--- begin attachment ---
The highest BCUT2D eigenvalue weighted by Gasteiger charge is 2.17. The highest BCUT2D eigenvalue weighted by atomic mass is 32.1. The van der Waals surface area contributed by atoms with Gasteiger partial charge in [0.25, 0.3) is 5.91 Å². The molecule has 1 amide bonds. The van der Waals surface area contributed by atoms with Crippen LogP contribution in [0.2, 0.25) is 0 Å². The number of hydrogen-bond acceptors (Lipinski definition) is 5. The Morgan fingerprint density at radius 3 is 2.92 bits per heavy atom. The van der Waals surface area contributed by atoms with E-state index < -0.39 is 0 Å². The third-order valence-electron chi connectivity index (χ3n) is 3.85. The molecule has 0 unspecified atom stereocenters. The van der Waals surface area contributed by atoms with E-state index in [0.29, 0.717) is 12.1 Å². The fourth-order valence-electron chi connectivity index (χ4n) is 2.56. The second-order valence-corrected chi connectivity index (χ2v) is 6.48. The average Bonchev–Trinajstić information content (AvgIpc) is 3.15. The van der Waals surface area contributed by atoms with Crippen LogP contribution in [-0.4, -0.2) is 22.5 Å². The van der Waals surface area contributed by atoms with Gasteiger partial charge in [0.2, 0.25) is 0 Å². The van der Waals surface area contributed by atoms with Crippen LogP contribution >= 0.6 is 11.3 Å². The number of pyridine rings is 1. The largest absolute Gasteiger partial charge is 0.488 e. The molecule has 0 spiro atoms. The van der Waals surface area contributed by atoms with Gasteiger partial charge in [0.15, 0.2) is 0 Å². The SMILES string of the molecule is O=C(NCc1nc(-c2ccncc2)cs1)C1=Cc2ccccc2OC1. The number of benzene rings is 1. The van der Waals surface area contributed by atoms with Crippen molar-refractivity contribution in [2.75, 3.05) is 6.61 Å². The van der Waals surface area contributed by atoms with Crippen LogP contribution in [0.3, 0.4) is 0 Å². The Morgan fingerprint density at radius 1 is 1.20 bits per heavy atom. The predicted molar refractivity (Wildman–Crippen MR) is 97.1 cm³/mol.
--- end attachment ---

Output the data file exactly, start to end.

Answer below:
The highest BCUT2D eigenvalue weighted by Gasteiger charge is 2.17. The highest BCUT2D eigenvalue weighted by atomic mass is 32.1. The van der Waals surface area contributed by atoms with Gasteiger partial charge in [0.25, 0.3) is 5.91 Å². The molecule has 1 amide bonds. The van der Waals surface area contributed by atoms with Crippen LogP contribution in [0.2, 0.25) is 0 Å². The number of hydrogen-bond acceptors (Lipinski definition) is 5. The Morgan fingerprint density at radius 3 is 2.92 bits per heavy atom. The van der Waals surface area contributed by atoms with E-state index < -0.39 is 0 Å². The third-order valence-electron chi connectivity index (χ3n) is 3.85. The molecule has 0 unspecified atom stereocenters. The van der Waals surface area contributed by atoms with E-state index in [0.29, 0.717) is 12.1 Å². The fourth-order valence-electron chi connectivity index (χ4n) is 2.56. The second-order valence-corrected chi connectivity index (χ2v) is 6.48. The average Bonchev–Trinajstić information content (AvgIpc) is 3.15. The van der Waals surface area contributed by atoms with Crippen LogP contribution in [-0.4, -0.2) is 22.5 Å². The van der Waals surface area contributed by atoms with Gasteiger partial charge in [0.2, 0.25) is 0 Å². The van der Waals surface area contributed by atoms with Crippen LogP contribution >= 0.6 is 11.3 Å². The number of pyridine rings is 1. The largest absolute Gasteiger partial charge is 0.488 e. The molecule has 0 spiro atoms. The van der Waals surface area contributed by atoms with Gasteiger partial charge in [0.15, 0.2) is 0 Å². The SMILES string of the molecule is O=C(NCc1nc(-c2ccncc2)cs1)C1=Cc2ccccc2OC1. The number of benzene rings is 1. The van der Waals surface area contributed by atoms with Crippen molar-refractivity contribution in [2.75, 3.05) is 6.61 Å². The van der Waals surface area contributed by atoms with Crippen LogP contribution in [0.3, 0.4) is 0 Å². The Morgan fingerprint density at radius 1 is 1.20 bits per heavy atom. The predicted molar refractivity (Wildman–Crippen MR) is 97.1 cm³/mol.